Georgi Plekhanov (1856-1918) was a prominent Russian revolutionary in the first years of the 20th century. He was one of the first political philosophers to apply Marxist theory to Russia. Dubbed the ‘Father of Russian Marxism’, Plekhanov was an important contributor to both the Social Democrats (SDs) and the Mensheviks.
Plekhanov was born in the Tambov province of Russia. The was the eldest of 12 children of a minor Tatar nobleman. He was tutored at home until the age of 10 when he entered a military academy. He later enrolled at St Petersburg college to study mining.
In his late teens, Plekhanov was drawn into revolutionary politics, joining the populist group Zemlia i Volya (‘Land and Liberty’). His involvement in this group led to Plekhanov being expelled from his studies.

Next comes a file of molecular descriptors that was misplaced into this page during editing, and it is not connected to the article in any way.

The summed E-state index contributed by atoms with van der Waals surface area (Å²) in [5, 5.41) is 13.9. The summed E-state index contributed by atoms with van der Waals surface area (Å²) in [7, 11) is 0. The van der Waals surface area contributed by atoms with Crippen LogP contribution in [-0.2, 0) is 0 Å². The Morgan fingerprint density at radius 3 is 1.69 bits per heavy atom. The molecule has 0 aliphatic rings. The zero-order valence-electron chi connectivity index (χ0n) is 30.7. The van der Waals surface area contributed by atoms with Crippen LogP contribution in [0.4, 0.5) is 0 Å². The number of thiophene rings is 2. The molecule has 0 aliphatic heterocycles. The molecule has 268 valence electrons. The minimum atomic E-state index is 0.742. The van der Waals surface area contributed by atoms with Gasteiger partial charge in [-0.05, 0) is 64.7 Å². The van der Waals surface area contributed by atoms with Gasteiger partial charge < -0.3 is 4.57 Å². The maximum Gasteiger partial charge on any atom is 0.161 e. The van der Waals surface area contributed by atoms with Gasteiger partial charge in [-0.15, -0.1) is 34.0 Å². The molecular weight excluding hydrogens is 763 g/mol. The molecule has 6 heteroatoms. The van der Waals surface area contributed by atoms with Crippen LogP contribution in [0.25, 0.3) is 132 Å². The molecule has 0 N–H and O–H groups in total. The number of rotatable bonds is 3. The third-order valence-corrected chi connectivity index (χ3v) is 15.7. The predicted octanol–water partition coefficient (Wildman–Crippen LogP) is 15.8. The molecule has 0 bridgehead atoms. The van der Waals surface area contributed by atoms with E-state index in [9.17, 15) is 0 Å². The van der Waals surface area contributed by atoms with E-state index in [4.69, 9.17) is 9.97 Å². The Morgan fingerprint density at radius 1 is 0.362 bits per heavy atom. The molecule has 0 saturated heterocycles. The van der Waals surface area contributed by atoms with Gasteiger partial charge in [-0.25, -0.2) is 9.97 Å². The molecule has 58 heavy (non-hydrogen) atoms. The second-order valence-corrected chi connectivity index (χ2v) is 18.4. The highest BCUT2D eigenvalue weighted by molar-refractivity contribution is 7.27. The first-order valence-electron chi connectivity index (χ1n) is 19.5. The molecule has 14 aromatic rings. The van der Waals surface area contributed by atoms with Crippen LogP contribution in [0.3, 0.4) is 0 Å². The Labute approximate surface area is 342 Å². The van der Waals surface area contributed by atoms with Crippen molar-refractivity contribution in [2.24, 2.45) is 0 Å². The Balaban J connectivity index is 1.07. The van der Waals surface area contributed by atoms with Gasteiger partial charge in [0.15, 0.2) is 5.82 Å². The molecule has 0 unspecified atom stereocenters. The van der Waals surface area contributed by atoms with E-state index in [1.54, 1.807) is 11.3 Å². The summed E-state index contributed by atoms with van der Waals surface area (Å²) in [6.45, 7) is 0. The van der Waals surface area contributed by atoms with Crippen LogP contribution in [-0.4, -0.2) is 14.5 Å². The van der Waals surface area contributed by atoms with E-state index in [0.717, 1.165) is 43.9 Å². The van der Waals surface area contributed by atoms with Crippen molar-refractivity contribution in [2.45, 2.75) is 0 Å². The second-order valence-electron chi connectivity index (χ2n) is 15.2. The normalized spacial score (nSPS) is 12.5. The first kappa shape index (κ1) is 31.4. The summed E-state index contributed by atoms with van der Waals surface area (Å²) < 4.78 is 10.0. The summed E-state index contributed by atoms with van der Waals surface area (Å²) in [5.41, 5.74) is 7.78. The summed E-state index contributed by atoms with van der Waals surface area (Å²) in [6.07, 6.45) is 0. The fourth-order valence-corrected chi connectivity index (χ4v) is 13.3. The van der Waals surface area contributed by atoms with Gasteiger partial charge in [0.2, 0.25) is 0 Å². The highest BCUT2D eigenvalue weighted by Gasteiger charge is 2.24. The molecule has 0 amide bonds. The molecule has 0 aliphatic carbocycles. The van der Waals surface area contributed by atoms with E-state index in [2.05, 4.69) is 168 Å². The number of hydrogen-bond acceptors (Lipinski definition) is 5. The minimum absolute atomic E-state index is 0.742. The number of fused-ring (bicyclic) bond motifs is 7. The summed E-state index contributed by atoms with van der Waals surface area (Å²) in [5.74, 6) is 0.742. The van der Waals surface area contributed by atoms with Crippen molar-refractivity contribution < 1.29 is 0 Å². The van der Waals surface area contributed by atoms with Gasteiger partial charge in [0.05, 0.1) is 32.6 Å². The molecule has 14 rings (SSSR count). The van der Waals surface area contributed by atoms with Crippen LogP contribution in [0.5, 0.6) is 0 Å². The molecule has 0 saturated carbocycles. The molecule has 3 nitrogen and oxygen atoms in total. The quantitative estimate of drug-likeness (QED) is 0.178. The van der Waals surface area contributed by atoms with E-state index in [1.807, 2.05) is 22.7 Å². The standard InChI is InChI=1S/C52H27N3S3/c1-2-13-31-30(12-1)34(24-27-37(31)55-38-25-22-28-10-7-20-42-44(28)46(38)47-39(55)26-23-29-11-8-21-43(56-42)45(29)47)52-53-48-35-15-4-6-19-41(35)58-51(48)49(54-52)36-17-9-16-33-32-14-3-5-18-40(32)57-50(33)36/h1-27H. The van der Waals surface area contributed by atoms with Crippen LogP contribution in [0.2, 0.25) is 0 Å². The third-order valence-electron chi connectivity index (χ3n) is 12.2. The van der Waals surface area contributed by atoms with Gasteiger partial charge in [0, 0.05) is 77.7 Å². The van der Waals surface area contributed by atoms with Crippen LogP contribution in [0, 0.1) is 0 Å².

Plekhanov came to the attention of the tsarist police and he fled Russia in 1880, taking refuge in Switzerland. Living in Geneva, he studied Marxism and formed the first Russian Marxist group, Osvobozhdenie Truda (‘Emancipation of Labour’). He also produced some of the most significant works in Marxist literature.
While in Geneva, Plekhanov met and worked closely with several prominent figures including Julius Martov and Vladimir Lenin. In 1900, he collaborated with them to form Iskra, a newspaper designed to coordinate and unite Russia’s disparate Marxist groups.
Plekhanov sided with Lenin at the party’s Second Congress in 1903 but he later rejected Lenin’s tactical approach. For Plekhanov, any revolution had to develop organically in the fertile inequality of industrial capitalism. Russia, in his view, was not yet at this stage and Lenin’s attempt to hasten revolution was at odds with Marxist theory.
Plekhanov supported Russia’s involvement in World War I because he saw Kaiserism as a danger for working-class movements. Plekhanov’s criticisms of Lenin intensified during the war. He argued that Lenin was a German agent and urged the Provisional Government and the Allies to take action against him.
The October Revolution saw Plekhanov flee Russia. He died in exile in Finland in May 1918, aged 61.